Richard C. Bower – Q&A

Richard C Bower
Richard C Bower
Richard C. Bower is an award-winning writer, poet, and journalist. He’s the official Mansfield Town Football Club poet. He has worked with the BBC, OCD UK, and Gitanjali and Beyond (a peer-reviewed academic international journal) amongst many others.

Accredited by UNESCO Nottingham City of Literature, and a member of the prestigious Authors Club (as was Oscar Wilde et al), Richard C. Bower is the international selling author of ‘POSTMODERN’, the inspirational bestseller ‘Sanctuary’, and the imminent new release ‘Pleasures In The Pathless Woods’.

Originally from Mansfield, Richard and his work have recently been celebrated as part of the very first Nottinghamshire Day, and his work is being critiqued in classrooms around the UK and Europe; being compared alongside the classical works of Ted Hughes and Dylan Thomas.

Richard can be found at:
Twitter: @RichardCBower7
Instagram: @richard_c_bower
Facebook: Richard C Bower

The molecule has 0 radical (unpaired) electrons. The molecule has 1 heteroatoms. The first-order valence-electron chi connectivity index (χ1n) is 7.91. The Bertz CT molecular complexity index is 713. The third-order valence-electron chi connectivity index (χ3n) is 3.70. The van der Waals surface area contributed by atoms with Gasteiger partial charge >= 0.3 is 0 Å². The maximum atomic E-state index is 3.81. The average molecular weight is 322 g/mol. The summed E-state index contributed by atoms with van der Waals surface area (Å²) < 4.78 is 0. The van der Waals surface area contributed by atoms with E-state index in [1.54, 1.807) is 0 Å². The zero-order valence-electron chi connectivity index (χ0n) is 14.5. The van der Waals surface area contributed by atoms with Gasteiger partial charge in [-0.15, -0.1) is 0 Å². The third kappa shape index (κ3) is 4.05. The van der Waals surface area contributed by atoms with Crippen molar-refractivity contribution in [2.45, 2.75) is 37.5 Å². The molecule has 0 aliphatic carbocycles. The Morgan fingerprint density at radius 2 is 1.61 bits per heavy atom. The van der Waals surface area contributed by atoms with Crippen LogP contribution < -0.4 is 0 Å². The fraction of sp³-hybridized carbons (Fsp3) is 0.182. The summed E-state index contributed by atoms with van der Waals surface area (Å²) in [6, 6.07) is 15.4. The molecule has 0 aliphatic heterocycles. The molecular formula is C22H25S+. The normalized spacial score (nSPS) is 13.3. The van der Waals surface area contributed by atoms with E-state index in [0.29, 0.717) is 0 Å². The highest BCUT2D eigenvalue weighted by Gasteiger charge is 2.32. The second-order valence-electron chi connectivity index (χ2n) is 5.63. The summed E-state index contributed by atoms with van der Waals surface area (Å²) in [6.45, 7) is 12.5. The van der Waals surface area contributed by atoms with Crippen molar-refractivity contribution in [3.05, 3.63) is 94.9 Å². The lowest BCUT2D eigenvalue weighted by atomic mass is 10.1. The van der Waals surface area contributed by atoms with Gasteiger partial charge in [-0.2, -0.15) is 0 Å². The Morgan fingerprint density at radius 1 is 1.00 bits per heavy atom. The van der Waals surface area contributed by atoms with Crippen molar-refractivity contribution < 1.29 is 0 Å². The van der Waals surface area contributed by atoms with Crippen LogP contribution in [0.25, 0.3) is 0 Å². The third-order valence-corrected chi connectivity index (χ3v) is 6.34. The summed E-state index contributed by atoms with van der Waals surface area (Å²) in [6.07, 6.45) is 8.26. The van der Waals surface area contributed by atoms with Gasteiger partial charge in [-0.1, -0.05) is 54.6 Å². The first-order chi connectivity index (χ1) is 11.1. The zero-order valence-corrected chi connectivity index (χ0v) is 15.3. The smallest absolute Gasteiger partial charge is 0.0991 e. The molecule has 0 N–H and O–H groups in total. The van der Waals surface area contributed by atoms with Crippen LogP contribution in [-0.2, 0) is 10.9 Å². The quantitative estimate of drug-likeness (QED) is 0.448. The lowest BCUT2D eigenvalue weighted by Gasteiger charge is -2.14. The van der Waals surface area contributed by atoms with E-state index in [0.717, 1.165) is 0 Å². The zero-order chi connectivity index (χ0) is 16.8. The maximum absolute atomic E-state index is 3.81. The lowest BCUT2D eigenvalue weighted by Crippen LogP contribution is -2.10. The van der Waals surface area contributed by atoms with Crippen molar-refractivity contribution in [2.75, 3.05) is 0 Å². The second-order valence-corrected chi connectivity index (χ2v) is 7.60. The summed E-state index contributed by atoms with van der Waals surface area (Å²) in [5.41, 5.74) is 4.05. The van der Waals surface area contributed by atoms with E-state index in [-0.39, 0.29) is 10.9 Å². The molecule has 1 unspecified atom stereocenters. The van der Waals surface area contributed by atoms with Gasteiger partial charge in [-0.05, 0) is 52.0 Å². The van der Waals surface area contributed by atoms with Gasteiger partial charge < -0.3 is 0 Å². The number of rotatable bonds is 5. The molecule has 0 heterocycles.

Tell me what inspired you to write ‘Pleasures in the Pathless Woods’?

The seedlings for this book were planted a few years ago. Ever since the public became aware that I was a writer, I was quickly compared to Lord Byron and also referred to as ‘the nature poet’. My first two collections – POSTMODERN, and Sanctuary – both contained flashes of nature based writing, which was well received, so with Pleasures in the Pathless Woods I decided to write a full collection around the theme of nature and its cyclical rhtyhm through the seasons. It is also replete with mystical magic and insightful spiritual philosophy.

How hard was it to get your first (debut) book published?

Pleasures in the Pathless Woods is my third book as part of my current four-book publishing deal that I have with the Soulful Group.